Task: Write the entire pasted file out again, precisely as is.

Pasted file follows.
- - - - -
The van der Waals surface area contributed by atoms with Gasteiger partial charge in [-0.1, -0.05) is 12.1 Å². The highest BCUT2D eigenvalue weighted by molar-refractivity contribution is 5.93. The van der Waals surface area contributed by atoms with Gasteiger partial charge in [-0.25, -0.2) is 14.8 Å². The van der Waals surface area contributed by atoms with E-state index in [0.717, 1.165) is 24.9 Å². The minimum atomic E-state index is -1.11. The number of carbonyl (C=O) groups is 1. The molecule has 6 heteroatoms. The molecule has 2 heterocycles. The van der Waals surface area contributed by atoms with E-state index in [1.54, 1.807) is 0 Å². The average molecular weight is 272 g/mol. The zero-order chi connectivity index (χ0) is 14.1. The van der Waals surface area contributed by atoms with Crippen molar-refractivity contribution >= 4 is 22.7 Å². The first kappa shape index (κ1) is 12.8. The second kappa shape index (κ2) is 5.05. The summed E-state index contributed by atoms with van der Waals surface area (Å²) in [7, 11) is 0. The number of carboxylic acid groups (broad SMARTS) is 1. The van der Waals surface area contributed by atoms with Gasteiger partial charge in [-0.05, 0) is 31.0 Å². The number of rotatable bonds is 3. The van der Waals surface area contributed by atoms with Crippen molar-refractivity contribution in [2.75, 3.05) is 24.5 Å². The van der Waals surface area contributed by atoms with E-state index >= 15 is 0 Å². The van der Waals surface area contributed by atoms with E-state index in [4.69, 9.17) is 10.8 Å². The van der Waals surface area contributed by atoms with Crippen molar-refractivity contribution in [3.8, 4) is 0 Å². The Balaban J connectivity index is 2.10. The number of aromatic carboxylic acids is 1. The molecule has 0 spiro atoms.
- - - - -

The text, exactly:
The van der Waals surface area contributed by atoms with Gasteiger partial charge in [-0.1, -0.05) is 12.1 Å². The highest BCUT2D eigenvalue weighted by molar-refractivity contribution is 5.93. The van der Waals surface area contributed by atoms with Gasteiger partial charge in [-0.25, -0.2) is 14.8 Å². The van der Waals surface area contributed by atoms with E-state index in [0.717, 1.165) is 24.9 Å². The minimum atomic E-state index is -1.11. The number of carbonyl (C=O) groups is 1. The molecule has 6 heteroatoms. The molecule has 2 heterocycles. The van der Waals surface area contributed by atoms with E-state index in [1.54, 1.807) is 0 Å². The average molecular weight is 272 g/mol. The zero-order chi connectivity index (χ0) is 14.1. The van der Waals surface area contributed by atoms with Crippen molar-refractivity contribution >= 4 is 22.7 Å². The first kappa shape index (κ1) is 12.8. The second kappa shape index (κ2) is 5.05. The summed E-state index contributed by atoms with van der Waals surface area (Å²) in [7, 11) is 0. The number of carboxylic acid groups (broad SMARTS) is 1. The van der Waals surface area contributed by atoms with Gasteiger partial charge in [-0.05, 0) is 31.0 Å². The number of rotatable bonds is 3. The van der Waals surface area contributed by atoms with Crippen molar-refractivity contribution in [2.75, 3.05) is 24.5 Å². The van der Waals surface area contributed by atoms with E-state index >= 15 is 0 Å². The van der Waals surface area contributed by atoms with E-state index in [4.69, 9.17) is 10.8 Å². The van der Waals surface area contributed by atoms with Crippen molar-refractivity contribution in [3.8, 4) is 0 Å². The Balaban J connectivity index is 2.10. The number of aromatic carboxylic acids is 1. The molecule has 0 spiro atoms.